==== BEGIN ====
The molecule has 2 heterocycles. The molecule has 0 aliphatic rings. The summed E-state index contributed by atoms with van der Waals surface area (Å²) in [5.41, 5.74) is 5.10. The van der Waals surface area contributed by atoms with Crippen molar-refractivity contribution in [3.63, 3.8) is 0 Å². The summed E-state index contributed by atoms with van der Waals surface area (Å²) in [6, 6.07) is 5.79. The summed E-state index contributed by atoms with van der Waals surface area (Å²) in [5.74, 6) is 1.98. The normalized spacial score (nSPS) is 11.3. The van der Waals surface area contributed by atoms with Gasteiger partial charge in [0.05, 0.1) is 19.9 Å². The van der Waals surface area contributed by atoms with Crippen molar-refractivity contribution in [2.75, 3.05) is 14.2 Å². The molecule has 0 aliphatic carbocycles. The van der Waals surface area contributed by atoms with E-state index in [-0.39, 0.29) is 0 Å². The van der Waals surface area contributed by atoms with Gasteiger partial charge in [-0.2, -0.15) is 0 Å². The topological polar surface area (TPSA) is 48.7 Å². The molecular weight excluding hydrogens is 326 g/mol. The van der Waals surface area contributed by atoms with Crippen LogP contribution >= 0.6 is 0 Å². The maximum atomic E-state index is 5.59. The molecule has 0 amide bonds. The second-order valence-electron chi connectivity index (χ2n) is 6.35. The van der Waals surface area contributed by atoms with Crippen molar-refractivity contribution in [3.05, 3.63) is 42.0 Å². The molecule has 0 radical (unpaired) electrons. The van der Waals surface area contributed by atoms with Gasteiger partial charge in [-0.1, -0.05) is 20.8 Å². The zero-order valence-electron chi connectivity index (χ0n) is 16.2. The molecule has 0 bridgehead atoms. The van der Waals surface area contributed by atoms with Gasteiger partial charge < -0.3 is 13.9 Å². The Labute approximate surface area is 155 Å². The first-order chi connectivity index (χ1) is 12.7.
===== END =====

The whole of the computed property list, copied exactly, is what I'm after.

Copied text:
The molecule has 2 heterocycles. The molecule has 0 aliphatic rings. The summed E-state index contributed by atoms with van der Waals surface area (Å²) in [5.41, 5.74) is 5.10. The van der Waals surface area contributed by atoms with Crippen molar-refractivity contribution in [3.63, 3.8) is 0 Å². The summed E-state index contributed by atoms with van der Waals surface area (Å²) in [6, 6.07) is 5.79. The summed E-state index contributed by atoms with van der Waals surface area (Å²) in [5.74, 6) is 1.98. The normalized spacial score (nSPS) is 11.3. The van der Waals surface area contributed by atoms with Gasteiger partial charge in [0.05, 0.1) is 19.9 Å². The van der Waals surface area contributed by atoms with Crippen molar-refractivity contribution in [2.75, 3.05) is 14.2 Å². The molecule has 0 aliphatic carbocycles. The van der Waals surface area contributed by atoms with E-state index in [-0.39, 0.29) is 0 Å². The van der Waals surface area contributed by atoms with Gasteiger partial charge in [-0.2, -0.15) is 0 Å². The topological polar surface area (TPSA) is 48.7 Å². The molecular weight excluding hydrogens is 326 g/mol. The van der Waals surface area contributed by atoms with Crippen LogP contribution >= 0.6 is 0 Å². The maximum atomic E-state index is 5.59. The molecule has 0 amide bonds. The second-order valence-electron chi connectivity index (χ2n) is 6.35. The van der Waals surface area contributed by atoms with Crippen molar-refractivity contribution in [3.05, 3.63) is 42.0 Å². The molecule has 0 radical (unpaired) electrons. The van der Waals surface area contributed by atoms with Gasteiger partial charge in [-0.1, -0.05) is 20.8 Å². The zero-order valence-electron chi connectivity index (χ0n) is 16.2. The molecule has 0 bridgehead atoms. The van der Waals surface area contributed by atoms with Gasteiger partial charge < -0.3 is 13.9 Å². The Labute approximate surface area is 155 Å². The first-order chi connectivity index (χ1) is 12.7.